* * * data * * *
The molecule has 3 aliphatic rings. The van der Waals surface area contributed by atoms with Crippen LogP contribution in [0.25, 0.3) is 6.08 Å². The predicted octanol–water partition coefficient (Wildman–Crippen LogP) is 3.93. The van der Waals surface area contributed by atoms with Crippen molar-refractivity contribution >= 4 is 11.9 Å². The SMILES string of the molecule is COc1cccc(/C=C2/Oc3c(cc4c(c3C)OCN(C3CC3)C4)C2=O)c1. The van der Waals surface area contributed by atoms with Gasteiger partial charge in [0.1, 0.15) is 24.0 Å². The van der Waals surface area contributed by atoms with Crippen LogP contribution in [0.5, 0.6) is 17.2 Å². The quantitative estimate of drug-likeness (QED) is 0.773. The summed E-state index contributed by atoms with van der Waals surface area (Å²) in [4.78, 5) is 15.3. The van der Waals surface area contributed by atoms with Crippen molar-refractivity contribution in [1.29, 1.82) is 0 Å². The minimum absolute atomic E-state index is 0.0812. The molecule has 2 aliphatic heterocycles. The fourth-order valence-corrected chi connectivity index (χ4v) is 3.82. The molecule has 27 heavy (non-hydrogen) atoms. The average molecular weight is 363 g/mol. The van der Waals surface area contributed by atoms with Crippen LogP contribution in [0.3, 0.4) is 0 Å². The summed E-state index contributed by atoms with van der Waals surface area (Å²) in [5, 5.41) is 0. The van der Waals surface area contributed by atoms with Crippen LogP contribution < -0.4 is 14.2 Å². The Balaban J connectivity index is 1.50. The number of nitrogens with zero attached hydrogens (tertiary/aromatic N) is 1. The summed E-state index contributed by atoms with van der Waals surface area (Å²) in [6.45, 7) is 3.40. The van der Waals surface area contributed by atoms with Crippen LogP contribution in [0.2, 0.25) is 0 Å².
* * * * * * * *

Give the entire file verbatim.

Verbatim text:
The molecule has 3 aliphatic rings. The van der Waals surface area contributed by atoms with Crippen LogP contribution in [0.25, 0.3) is 6.08 Å². The predicted octanol–water partition coefficient (Wildman–Crippen LogP) is 3.93. The van der Waals surface area contributed by atoms with Crippen molar-refractivity contribution >= 4 is 11.9 Å². The SMILES string of the molecule is COc1cccc(/C=C2/Oc3c(cc4c(c3C)OCN(C3CC3)C4)C2=O)c1. The van der Waals surface area contributed by atoms with Gasteiger partial charge in [0.1, 0.15) is 24.0 Å². The van der Waals surface area contributed by atoms with Crippen LogP contribution in [0.5, 0.6) is 17.2 Å². The quantitative estimate of drug-likeness (QED) is 0.773. The summed E-state index contributed by atoms with van der Waals surface area (Å²) in [4.78, 5) is 15.3. The van der Waals surface area contributed by atoms with Crippen molar-refractivity contribution in [1.29, 1.82) is 0 Å². The minimum absolute atomic E-state index is 0.0812. The molecule has 2 aliphatic heterocycles. The fourth-order valence-corrected chi connectivity index (χ4v) is 3.82. The molecule has 27 heavy (non-hydrogen) atoms. The average molecular weight is 363 g/mol. The van der Waals surface area contributed by atoms with Crippen LogP contribution in [0.3, 0.4) is 0 Å². The summed E-state index contributed by atoms with van der Waals surface area (Å²) in [5, 5.41) is 0. The van der Waals surface area contributed by atoms with Crippen LogP contribution < -0.4 is 14.2 Å². The Balaban J connectivity index is 1.50. The number of nitrogens with zero attached hydrogens (tertiary/aromatic N) is 1. The summed E-state index contributed by atoms with van der Waals surface area (Å²) in [6.45, 7) is 3.40. The van der Waals surface area contributed by atoms with Crippen LogP contribution in [0.2, 0.25) is 0 Å².